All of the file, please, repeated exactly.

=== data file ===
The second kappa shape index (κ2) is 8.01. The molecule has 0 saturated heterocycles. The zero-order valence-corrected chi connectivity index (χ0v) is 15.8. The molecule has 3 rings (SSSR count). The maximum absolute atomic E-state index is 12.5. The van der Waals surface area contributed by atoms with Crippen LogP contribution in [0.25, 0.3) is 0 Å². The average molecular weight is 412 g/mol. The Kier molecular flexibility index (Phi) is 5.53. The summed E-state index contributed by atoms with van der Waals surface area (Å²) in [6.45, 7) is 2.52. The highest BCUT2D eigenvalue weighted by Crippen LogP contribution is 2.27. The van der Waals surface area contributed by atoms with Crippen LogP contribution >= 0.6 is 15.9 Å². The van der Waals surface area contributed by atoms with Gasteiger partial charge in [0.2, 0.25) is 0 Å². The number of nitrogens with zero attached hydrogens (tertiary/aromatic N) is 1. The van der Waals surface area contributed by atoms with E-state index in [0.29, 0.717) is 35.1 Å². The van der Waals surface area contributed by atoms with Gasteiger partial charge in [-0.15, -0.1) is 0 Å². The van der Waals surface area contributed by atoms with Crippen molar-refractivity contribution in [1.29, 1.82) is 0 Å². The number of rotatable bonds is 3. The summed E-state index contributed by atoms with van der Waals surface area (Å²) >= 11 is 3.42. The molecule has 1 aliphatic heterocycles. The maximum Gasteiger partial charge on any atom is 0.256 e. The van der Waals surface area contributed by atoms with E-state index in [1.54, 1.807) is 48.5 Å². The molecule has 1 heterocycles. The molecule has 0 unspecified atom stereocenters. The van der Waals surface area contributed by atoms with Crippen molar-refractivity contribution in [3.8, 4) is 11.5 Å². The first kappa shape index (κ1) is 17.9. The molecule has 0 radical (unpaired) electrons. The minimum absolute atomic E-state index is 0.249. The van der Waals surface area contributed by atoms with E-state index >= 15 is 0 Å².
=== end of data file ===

The second kappa shape index (κ2) is 8.01. The molecule has 0 saturated heterocycles. The zero-order valence-corrected chi connectivity index (χ0v) is 15.8. The molecule has 3 rings (SSSR count). The maximum absolute atomic E-state index is 12.5. The van der Waals surface area contributed by atoms with Crippen LogP contribution in [0.25, 0.3) is 0 Å². The average molecular weight is 412 g/mol. The Kier molecular flexibility index (Phi) is 5.53. The summed E-state index contributed by atoms with van der Waals surface area (Å²) in [6.45, 7) is 2.52. The highest BCUT2D eigenvalue weighted by Crippen LogP contribution is 2.27. The van der Waals surface area contributed by atoms with Crippen LogP contribution >= 0.6 is 15.9 Å². The van der Waals surface area contributed by atoms with Gasteiger partial charge in [0.2, 0.25) is 0 Å². The number of nitrogens with zero attached hydrogens (tertiary/aromatic N) is 1. The van der Waals surface area contributed by atoms with E-state index in [0.29, 0.717) is 35.1 Å². The van der Waals surface area contributed by atoms with Gasteiger partial charge in [-0.15, -0.1) is 0 Å². The van der Waals surface area contributed by atoms with Crippen molar-refractivity contribution in [1.29, 1.82) is 0 Å². The number of rotatable bonds is 3. The summed E-state index contributed by atoms with van der Waals surface area (Å²) >= 11 is 3.42. The molecule has 1 aliphatic heterocycles. The maximum Gasteiger partial charge on any atom is 0.256 e. The van der Waals surface area contributed by atoms with E-state index in [1.54, 1.807) is 48.5 Å². The molecule has 1 heterocycles. The molecule has 0 unspecified atom stereocenters. The van der Waals surface area contributed by atoms with Crippen molar-refractivity contribution in [3.8, 4) is 11.5 Å². The first kappa shape index (κ1) is 17.9. The molecule has 0 radical (unpaired) electrons. The minimum absolute atomic E-state index is 0.249. The van der Waals surface area contributed by atoms with E-state index >= 15 is 0 Å².